Northland braces for a dry week ahead, no-burn conditions in Carlton CountyNear-record warm temperatures, sunny skies, low humidity, gusty winds and a snowpack that melted long ago will combine this week to create perfect conditions for wildfires across the Northland.
By: John Myers, Duluth News Tribune, Pine Journal
Near-record warm temperatures, sunny skies, low humidity, gusty winds and a snowpack that melted long ago will combine this week to create perfect conditions for wildfires across the Northland.
Tuesday and Wednesday look to be the most critical days, with temperatures near 70 degrees or higher in some areas coupled with strong south winds.
“This is really unusual for March. … Normally, we still have snow on the ground; we’d still be getting lake-effect snow off Lake Superior," said Jay Gallagher, Wisconsin Department of Natural Resources area forestry leader in Brule. “On Saturday we got our first precipitation of the month in Brule, three-hundredths of an inch of rain. That’s all we’ve had for the entire month of March.’’
It’s not much better in Minnesota.
“We’ve been snow-free statewide for some time now and we’ve been seeing fires statewide. We’re expecting Tuesday and Wednesday to really kick in," said Jean Bergerson, spokeswoman for the Minnesota Inter-Agency Fire Center in Grand Rapids.
Because the ground has been cold and moist until now, fires have been small and slow-moving. But even forested areas will begin to dry out this week. Afternoons are usually the most-active fire periods when sun, heat and wind are at their highest and humidity is often the lowest of the day.
“But [Monday morning] we had a fire in Blackduck that got going at 9 a.m. That’s really unusual," Bergerson said.
The region sees its most-active fire season each year in spring, before new grass and leaves sprout and summer rains arrive. But spring fire season has arrived nearly a month early this year.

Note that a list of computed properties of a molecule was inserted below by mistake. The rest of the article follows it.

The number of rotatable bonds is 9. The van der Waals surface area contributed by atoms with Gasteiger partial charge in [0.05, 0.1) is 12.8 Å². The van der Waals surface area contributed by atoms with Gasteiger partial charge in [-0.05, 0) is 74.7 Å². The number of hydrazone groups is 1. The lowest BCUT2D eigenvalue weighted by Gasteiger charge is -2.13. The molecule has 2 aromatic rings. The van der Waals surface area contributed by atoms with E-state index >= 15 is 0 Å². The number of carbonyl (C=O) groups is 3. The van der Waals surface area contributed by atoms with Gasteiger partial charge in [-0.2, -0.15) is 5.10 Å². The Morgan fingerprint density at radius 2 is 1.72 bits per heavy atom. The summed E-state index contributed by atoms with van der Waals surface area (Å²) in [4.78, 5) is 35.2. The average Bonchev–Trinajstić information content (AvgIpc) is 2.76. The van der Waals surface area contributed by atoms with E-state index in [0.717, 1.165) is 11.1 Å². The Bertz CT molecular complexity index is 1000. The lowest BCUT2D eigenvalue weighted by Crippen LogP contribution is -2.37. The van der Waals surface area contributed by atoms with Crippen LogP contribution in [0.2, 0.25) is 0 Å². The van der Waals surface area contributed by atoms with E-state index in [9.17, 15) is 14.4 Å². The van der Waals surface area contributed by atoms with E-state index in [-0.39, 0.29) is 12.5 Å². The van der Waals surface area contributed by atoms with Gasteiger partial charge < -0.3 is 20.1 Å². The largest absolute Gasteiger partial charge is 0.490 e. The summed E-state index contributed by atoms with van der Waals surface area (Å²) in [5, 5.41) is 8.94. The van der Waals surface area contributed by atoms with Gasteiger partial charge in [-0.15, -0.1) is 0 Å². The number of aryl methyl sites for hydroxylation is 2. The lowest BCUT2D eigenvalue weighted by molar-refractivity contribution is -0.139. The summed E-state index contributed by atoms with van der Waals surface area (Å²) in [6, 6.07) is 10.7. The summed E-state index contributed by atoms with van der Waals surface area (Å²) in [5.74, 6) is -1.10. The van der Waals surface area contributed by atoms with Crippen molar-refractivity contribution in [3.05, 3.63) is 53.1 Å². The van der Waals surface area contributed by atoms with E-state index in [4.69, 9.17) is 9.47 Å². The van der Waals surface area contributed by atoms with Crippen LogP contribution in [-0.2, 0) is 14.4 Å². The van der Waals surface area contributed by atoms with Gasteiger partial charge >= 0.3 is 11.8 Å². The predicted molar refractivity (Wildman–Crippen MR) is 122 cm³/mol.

Last summer’s grass, leaves and brush that usually are still snow-covered, or at least damp from melting snow, already are bone-dry and ready to quickly spread any fire that starts.
Duluth is short a little more than a half-inch for rainfall in March and down an inch for 2010. But some areas, especially northern Wisconsin, have seen months of below-normal precipitation, leaving streams, lakes and swamps low or dry and opening up more areas for fire to spread.
Many wildfires start by unattended camp, brush or garbage fires that spread out of control. Others are caused by careless smokers, arson and sparks from motorized equipment and trains.
Minnesota has ground-based air tankers and helicopters on hand but is waiting for lake ice to melt to bring the state’s CL-215 water bombers up from their winter home in Arizona. Wisconsin also is moving in airplanes for its firefighting effort, Gallagher said.
Burning restrictions in place
The Wisconsin DNR has stopped issuing most burning permits in Northwestern Wisconsin until conditions improve, meaning no brush fires are allowed. Minnesota DNR also has stopped issuing most burning permits in southern St. Louis, Carlton, Itasca, Aitkin and Pine counties but is still allowing fires with permits in Lake, Cook, Koochiching and northern St. Louis counties.